Many such phishing emails will probably look fishy from the start. But in order to confirm the fraud, you can:

  • Verify the sender’s email address. If the domain does not end with @roku.com, it is not legitimate.
  • Carefully study the email for grammatical errors or misspellings. And if the tone seems overly urgent (a common scammer tactic), that should be a red flag for a scam.
  • Hover your cursor over any links in the email. It may have “roku” in there somewhere. But if the destination is otherwise convoluted or misspelled, do not click on it.
  • Don’t worry about being overly cautious. If you still aren’t sure about the legitimacy of an email, reach out to Roku support directly to confirm.
  • If you do end up on a spoofed website, doing the same address and link confirmation should tell you whether it’s real or not.

How to Find Out if Your Roku Account Was Hacked

The most common way to identify if an unauthorized person has access your account is to check your purchase history. (If you happen to have more than one account, be sure to check all of them for their purchase history.)

See a transaction you don’t recognize? Before panicking, you should confirm if the charge isn’t some sort of payment hold. You should also check with any others in your household who may have access to the account to see if they made the purchase.

If further investigation still offers no explanation for a charge, you may assume a hacker got into your account, purchased something, and then left. In this case, you should change your password immediately. Then, contact Roku support to report the incident.

Steps You Should Take to Block Hackers

With the right security fail safes in place, the potential hacking scenario just outlined is much less likely to happen, if not very near impossible. In order to keep your Roku account secure from the very beginning, Roku Support suggests taking the following precautions:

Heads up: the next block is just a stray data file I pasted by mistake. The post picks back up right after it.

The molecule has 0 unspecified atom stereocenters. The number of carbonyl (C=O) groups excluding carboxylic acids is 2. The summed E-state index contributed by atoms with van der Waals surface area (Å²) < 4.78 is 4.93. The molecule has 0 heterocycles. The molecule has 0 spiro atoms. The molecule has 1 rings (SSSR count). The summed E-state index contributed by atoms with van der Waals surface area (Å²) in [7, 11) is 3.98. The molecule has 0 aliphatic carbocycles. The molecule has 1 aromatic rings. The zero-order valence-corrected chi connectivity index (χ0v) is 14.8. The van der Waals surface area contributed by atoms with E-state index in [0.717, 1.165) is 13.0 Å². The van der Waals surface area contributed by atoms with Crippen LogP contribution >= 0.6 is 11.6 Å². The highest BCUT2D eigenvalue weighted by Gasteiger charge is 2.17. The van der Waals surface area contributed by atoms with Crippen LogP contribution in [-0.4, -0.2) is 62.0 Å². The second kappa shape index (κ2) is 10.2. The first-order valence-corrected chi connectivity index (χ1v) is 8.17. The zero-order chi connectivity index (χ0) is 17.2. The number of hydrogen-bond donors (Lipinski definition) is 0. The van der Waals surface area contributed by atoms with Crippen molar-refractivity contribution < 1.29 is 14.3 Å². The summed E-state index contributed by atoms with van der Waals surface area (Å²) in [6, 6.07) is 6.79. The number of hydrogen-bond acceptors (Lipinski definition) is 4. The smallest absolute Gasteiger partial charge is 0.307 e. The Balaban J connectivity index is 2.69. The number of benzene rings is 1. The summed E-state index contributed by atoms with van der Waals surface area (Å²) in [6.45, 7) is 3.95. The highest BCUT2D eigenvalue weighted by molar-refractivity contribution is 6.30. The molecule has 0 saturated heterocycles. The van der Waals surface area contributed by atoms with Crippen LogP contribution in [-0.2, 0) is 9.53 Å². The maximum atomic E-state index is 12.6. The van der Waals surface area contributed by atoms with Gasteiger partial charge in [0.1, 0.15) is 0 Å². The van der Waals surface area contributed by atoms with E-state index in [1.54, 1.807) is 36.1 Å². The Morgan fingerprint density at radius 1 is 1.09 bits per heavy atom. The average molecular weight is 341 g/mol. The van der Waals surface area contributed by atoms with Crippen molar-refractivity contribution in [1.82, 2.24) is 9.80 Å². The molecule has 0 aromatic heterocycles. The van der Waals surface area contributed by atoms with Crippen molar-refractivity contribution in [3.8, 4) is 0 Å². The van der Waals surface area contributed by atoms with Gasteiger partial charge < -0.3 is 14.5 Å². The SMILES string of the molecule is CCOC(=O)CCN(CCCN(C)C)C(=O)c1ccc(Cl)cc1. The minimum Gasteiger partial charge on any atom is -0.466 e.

1. Use a valid email address. This ensures you always get timely communications and updates regarding your account.
  2. Create a strong password. You know the rules: complex but easy for you to remember, and unique from any other account.
  3. Create a PIN. This adds another layer of security to the transaction authorization process.
  4. Stay away from phishing sites. Take the steps outlined in the previous section to identify when a site could be a fake.
  5. Keep an eye on your purchase history. Periodically check your account and the purchases that have been made. Make sure you (or anyone else with access to Roku) recognize those purchases.

Ultimately, Roku is well-aware of the scams that target them and their users. In order to provide unparalleled service and support–and ensure customer confidence–they are always there to keep you and your streaming system secure.

This post is one in a series about managing streaming service scams. Others include:

For more information about other kinds of scams, you can find it on the PeopleFinders blog.

Photo credit: APN Photography – www.shutterstock.com



Please enter your comment!
Please enter your name here